During NAIDOC week I documented how many times I read or heard the word culture, when referring to the nations week of celebrating Aboriginal & Torres Strait Islander people.
143 times I either heard the word spoken, written, and even sung. It bought me to think - the word is so often spoken about, do people know the true essence of what our culture is, who it belongs to, do people really understand it or to many is it... Just a word.
I have been a First Nations Aboriginal man for 32 years, since the minute I was born to this earth. I never shirked away from it and always known and proud to be part of the longest living continual race on earth. A race that has been around for over 60,000 years (man dated) - but to us, we know through our creation stories, since the beginning of time.
It has been in the past 3 years that I have really connected both emotionally & spiritually, that made the penny drop to what that 'feeling' is where our mob get together & connect to culture.
I often hear kids talk about how proud they are to have their culture in their life, which is fantastic - but what is it & what does it mean to you? Can a 7 year old and or a Non Indigenous person describe in depth what our culture is?
I see and mentor many youth on a daily basis and we talk of what it means to be Aboriginal or Torres Strait Islander. I hear, we are deadly at sport, we wear ochre & can dance (traditional & contemporary), we got dark skin, we might know a few words of our native languages that have been lost over time - & we have our culture.
Until my adult years, I always knew being Aboriginal was special, but in all honesty I thought being Aboriginal was many of those things mentioned above.
I spent time in remote Northern Territory, central desert Aboriginal communities, where I saw children taught since birth their tribal language and taught our ancient Lore. The mother of my 2 eldest children Brodi & Phoenix is from Northern Territory and her family is traditional owners in Larrikia country and have great cultural understanding - I was envious, so I begun searching for our ways back home, Wiradjuri country.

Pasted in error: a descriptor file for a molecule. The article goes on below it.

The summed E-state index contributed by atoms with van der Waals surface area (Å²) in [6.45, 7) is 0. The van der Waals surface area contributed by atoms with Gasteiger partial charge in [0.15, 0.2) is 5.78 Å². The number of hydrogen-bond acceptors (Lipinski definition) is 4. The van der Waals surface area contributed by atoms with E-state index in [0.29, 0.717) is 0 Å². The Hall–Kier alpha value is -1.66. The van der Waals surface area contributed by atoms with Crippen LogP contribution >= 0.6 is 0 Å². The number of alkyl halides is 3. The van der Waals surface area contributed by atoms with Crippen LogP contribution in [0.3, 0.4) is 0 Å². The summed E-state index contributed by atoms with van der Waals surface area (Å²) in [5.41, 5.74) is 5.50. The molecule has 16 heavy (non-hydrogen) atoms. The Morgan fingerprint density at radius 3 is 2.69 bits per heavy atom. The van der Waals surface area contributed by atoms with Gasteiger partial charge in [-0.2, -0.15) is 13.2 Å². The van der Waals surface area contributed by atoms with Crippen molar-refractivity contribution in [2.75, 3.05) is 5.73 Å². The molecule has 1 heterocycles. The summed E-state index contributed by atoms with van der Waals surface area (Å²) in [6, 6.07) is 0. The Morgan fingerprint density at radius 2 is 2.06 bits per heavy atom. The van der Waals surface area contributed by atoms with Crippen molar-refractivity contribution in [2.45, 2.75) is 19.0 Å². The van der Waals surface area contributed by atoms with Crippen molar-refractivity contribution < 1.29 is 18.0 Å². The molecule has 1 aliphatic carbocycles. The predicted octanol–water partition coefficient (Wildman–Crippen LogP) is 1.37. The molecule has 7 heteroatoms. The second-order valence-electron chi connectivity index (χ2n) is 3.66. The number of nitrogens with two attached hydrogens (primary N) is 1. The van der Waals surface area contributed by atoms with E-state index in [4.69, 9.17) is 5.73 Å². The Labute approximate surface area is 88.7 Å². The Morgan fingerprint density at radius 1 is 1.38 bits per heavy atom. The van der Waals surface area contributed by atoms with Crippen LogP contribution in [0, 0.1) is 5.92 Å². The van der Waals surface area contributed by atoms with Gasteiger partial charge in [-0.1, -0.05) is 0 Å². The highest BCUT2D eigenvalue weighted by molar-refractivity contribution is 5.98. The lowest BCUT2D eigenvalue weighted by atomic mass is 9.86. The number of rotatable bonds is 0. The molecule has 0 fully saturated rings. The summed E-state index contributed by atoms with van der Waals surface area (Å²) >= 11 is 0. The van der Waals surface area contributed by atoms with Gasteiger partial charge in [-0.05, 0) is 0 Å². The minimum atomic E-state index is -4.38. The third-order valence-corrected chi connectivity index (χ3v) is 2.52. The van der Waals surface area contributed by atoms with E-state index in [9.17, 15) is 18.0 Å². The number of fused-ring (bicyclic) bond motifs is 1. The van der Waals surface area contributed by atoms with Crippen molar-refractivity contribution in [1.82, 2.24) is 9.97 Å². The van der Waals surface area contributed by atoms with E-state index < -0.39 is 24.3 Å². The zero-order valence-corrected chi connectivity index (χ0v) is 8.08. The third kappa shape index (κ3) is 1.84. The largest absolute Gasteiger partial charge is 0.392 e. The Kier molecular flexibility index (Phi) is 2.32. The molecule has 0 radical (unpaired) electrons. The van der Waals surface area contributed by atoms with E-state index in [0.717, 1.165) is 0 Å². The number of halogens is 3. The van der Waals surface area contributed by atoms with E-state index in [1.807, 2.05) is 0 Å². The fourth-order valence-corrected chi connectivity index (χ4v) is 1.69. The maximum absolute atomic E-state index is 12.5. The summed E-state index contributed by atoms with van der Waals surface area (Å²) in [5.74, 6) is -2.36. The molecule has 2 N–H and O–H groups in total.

It wasn't until my mid 20s did I begin to delve deeper into what it is, what it means, & why I feel that special feeling we have, we call connection.
I would go on weekly trips out bush, sit around a fire & listen to older uncles tell me many stories, that in turn teach us our lessons in life. I have grown not only culturally as a person, but also as a man who proudly walks in 2 worlds. Traditionally with the importance of going bush, connecting spiritually to the old people, learning lessons from elders, sharing with our youth and connecting to country and or Mother Earth; and regularly partaking in trading cultural practices & ceremonies - to the modern western world - meeting and delivering to corporate entities, to adapting to the use of technology.
For me personally, both worlds are just as important as the other, as we continue to learn to integrate our cultural lessons into a modern society and bringing all corners of the divide to living harmoniously.
For those Non Indigenous people reading this, I'll try give you a comparison; my cultural journey has been one of love, humility, empathy and care - I put it on par with the birth of my children & is something I share with enormous pride.
The above statement gives you an indication of the enormity I consider my journey.
For my fellow First Nation brothers & sisters; if you have it & know it, I'm sure you will agree with my comments - if you don't, I urge you to seek it, learn it & live it.
I believe culture & Lore is the answer to many problems is our communities with alcohol & drug abuse, domestic violence, mental health & suicides.
Our traditional old people didn't have those problems that are burdening our communities.
I urge you to find our culture & in the words of Uncle Paul Gordon;
'Listen, Learn, Love, Live, Lore & Lead'
Respect, Love & Kindness - Wiradjuri 👣